There's no such thing as absolute freedom. Bob Dylan was right, Sayles says.
There's no such thing as absolute freedom. Bob Dylan was right:
You're gonna have to serve somebody, yes indeed
You're gonna have to serve somebody
Well, it may be the devil or it may be the Lord
But you're gonna have to serve somebody.
We're always serving something or someone.
It might be pleasure or power or money. It might be the agenda of our political party, or the glories of our alma mater or the reputation of our family, club, group or class. It might be to the status quo, which we serve by never speaking up or standing out or asking questions.
It might be our fragile egos, which we serve by polishing our image, making an impression and stage managing our children to act out the scripts we never had the courage to play.
It could be devotion to the way of love for God and neighbor. It could be a commitment to extending God's justice and peace, grace and mercy, God's presence and joy to everyone.
It could be a resolve to live like Jesus. Loving God and neighbor, working for God's will and way, and becoming like Jesus – these phrases describe a way of serving that results in our experiencing the vibrant, abundant and radiant lives God wants us to have.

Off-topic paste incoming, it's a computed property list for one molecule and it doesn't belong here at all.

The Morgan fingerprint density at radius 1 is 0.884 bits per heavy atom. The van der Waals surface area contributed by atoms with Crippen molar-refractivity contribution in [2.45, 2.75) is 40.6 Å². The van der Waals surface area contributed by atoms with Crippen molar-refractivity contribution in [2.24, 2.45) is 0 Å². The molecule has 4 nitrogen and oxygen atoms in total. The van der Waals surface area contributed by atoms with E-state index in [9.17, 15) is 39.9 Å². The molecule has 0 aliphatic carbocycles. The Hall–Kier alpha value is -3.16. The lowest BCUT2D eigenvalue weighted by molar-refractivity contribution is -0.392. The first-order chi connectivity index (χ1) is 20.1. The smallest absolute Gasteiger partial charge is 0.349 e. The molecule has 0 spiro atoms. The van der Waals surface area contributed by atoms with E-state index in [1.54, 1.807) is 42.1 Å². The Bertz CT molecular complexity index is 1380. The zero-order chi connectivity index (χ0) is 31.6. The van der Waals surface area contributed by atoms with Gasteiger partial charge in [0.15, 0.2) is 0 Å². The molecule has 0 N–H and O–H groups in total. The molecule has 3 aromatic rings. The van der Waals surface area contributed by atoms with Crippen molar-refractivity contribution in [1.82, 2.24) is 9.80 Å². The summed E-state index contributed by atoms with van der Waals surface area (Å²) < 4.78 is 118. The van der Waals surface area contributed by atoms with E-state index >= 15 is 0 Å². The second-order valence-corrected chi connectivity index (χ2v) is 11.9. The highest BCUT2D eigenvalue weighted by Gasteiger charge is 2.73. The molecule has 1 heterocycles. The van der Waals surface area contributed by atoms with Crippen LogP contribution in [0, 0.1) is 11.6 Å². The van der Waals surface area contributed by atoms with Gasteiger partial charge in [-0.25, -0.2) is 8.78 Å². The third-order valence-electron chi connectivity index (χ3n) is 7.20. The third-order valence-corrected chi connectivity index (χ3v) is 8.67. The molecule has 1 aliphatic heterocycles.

In his novel "The Second Coming," Walker Percy has Will Barrett contemplate a lazy cat and reflect on his own life: "All at once he realized where he had gone wrong; there was this cat sitting in the sun, one hundred percent cat, and as for himself, Will had never been one hundred percent anything in his whole life."
A cat, which is one hundred percent cat, is free. A squirrel, scampering across the ground and scurrying up and down trees, is free. A soaring and singing bird is free.
When Michael Phelps or Ryan Lochte jumps in the swimming pool, when Hope Solo takes to the soccer field, and when Kobe Bryant drives to the basket, they are in touch with the freedom that comes from doing what they were made and have trained to do.
When Doc Watson let songs of loss and longing flow from his heart through his guitar and voice, when John Coltrane's gratitude welled up from his soul and moved like a river through his saxophone, and when Bach pressed his hands and feet to the keys and pedals of the organ and set loose a barrage of joyful praise, they gave us the sounds of freedom that they were uniquely graced to hear.
All of us, when we commit ourselves as completely as we can to the will and way of God made known in the history of Israel and in the life, death and resurrection of Jesus, we catch sight, hear whispers and feel stirrings of what it is like to be one hundred percent ourselves.
The greatest freedom comes from a full and glad yielding to God.
Guy Sayles is pastor of First Baptist Church of Asheville, N.C. This column first appeared on his blog, From the Intersection.